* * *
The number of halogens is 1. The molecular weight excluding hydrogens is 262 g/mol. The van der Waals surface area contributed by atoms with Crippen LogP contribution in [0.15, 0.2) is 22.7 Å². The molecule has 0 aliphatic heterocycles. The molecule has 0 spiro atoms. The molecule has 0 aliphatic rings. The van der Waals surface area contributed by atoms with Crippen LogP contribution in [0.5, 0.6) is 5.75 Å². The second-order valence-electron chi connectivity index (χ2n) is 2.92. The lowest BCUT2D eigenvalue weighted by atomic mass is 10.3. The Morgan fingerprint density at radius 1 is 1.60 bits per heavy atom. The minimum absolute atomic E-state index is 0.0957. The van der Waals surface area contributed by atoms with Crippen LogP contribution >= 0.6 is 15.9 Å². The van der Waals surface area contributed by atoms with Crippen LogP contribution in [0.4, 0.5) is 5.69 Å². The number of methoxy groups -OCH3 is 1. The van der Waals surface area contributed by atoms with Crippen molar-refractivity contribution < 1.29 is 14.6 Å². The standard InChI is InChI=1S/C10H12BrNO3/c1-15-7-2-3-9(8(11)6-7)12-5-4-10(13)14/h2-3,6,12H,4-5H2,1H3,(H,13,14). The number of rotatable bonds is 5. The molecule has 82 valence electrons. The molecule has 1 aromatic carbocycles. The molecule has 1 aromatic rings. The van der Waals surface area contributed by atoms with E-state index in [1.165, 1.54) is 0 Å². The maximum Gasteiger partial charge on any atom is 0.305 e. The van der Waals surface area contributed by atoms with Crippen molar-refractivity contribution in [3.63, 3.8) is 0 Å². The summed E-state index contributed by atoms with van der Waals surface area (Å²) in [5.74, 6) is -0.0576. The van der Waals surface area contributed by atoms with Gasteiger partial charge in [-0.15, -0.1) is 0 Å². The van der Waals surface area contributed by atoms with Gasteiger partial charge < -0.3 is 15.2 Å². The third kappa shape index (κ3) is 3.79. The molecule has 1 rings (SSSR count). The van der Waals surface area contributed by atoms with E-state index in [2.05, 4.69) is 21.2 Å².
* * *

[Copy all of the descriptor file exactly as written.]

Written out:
The number of halogens is 1. The molecular weight excluding hydrogens is 262 g/mol. The van der Waals surface area contributed by atoms with Crippen LogP contribution in [0.15, 0.2) is 22.7 Å². The molecule has 0 aliphatic heterocycles. The molecule has 0 spiro atoms. The molecule has 0 aliphatic rings. The van der Waals surface area contributed by atoms with Crippen LogP contribution in [0.5, 0.6) is 5.75 Å². The second-order valence-electron chi connectivity index (χ2n) is 2.92. The lowest BCUT2D eigenvalue weighted by atomic mass is 10.3. The Morgan fingerprint density at radius 1 is 1.60 bits per heavy atom. The minimum absolute atomic E-state index is 0.0957. The van der Waals surface area contributed by atoms with Crippen LogP contribution >= 0.6 is 15.9 Å². The van der Waals surface area contributed by atoms with Crippen LogP contribution in [0.4, 0.5) is 5.69 Å². The number of methoxy groups -OCH3 is 1. The van der Waals surface area contributed by atoms with Crippen molar-refractivity contribution < 1.29 is 14.6 Å². The standard InChI is InChI=1S/C10H12BrNO3/c1-15-7-2-3-9(8(11)6-7)12-5-4-10(13)14/h2-3,6,12H,4-5H2,1H3,(H,13,14). The number of rotatable bonds is 5. The molecule has 82 valence electrons. The molecule has 1 aromatic carbocycles. The molecule has 1 aromatic rings. The van der Waals surface area contributed by atoms with E-state index in [1.165, 1.54) is 0 Å². The maximum Gasteiger partial charge on any atom is 0.305 e. The van der Waals surface area contributed by atoms with Crippen molar-refractivity contribution in [3.63, 3.8) is 0 Å². The summed E-state index contributed by atoms with van der Waals surface area (Å²) in [5.74, 6) is -0.0576. The van der Waals surface area contributed by atoms with Gasteiger partial charge in [-0.15, -0.1) is 0 Å². The van der Waals surface area contributed by atoms with Gasteiger partial charge < -0.3 is 15.2 Å². The third kappa shape index (κ3) is 3.79. The molecule has 1 rings (SSSR count). The van der Waals surface area contributed by atoms with E-state index in [2.05, 4.69) is 21.2 Å².